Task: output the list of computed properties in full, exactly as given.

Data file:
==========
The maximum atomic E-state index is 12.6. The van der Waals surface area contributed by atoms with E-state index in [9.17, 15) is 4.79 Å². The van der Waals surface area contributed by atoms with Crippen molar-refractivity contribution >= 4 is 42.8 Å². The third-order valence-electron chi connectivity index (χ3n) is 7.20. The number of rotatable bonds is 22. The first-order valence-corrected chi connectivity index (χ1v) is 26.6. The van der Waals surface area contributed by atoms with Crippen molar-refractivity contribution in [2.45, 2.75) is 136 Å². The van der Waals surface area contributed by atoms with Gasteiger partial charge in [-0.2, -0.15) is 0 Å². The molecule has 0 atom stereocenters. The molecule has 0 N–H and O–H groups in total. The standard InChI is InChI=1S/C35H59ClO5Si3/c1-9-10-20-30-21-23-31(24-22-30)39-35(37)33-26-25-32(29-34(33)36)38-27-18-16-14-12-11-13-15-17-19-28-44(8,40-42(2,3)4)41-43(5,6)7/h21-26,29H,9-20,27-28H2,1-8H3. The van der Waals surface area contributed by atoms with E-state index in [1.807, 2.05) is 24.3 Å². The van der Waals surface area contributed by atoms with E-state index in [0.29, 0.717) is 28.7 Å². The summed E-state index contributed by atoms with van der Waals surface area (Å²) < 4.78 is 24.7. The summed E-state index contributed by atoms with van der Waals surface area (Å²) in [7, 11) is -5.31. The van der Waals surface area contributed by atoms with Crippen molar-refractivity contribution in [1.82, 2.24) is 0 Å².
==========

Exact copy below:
The maximum atomic E-state index is 12.6. The van der Waals surface area contributed by atoms with E-state index in [9.17, 15) is 4.79 Å². The van der Waals surface area contributed by atoms with Crippen molar-refractivity contribution >= 4 is 42.8 Å². The third-order valence-electron chi connectivity index (χ3n) is 7.20. The number of rotatable bonds is 22. The first-order valence-corrected chi connectivity index (χ1v) is 26.6. The van der Waals surface area contributed by atoms with Crippen molar-refractivity contribution in [2.45, 2.75) is 136 Å². The van der Waals surface area contributed by atoms with Gasteiger partial charge in [-0.2, -0.15) is 0 Å². The molecule has 0 atom stereocenters. The molecule has 0 N–H and O–H groups in total. The standard InChI is InChI=1S/C35H59ClO5Si3/c1-9-10-20-30-21-23-31(24-22-30)39-35(37)33-26-25-32(29-34(33)36)38-27-18-16-14-12-11-13-15-17-19-28-44(8,40-42(2,3)4)41-43(5,6)7/h21-26,29H,9-20,27-28H2,1-8H3. The van der Waals surface area contributed by atoms with E-state index in [1.807, 2.05) is 24.3 Å². The van der Waals surface area contributed by atoms with E-state index in [0.29, 0.717) is 28.7 Å². The summed E-state index contributed by atoms with van der Waals surface area (Å²) < 4.78 is 24.7. The summed E-state index contributed by atoms with van der Waals surface area (Å²) in [7, 11) is -5.31. The van der Waals surface area contributed by atoms with Crippen molar-refractivity contribution in [1.82, 2.24) is 0 Å².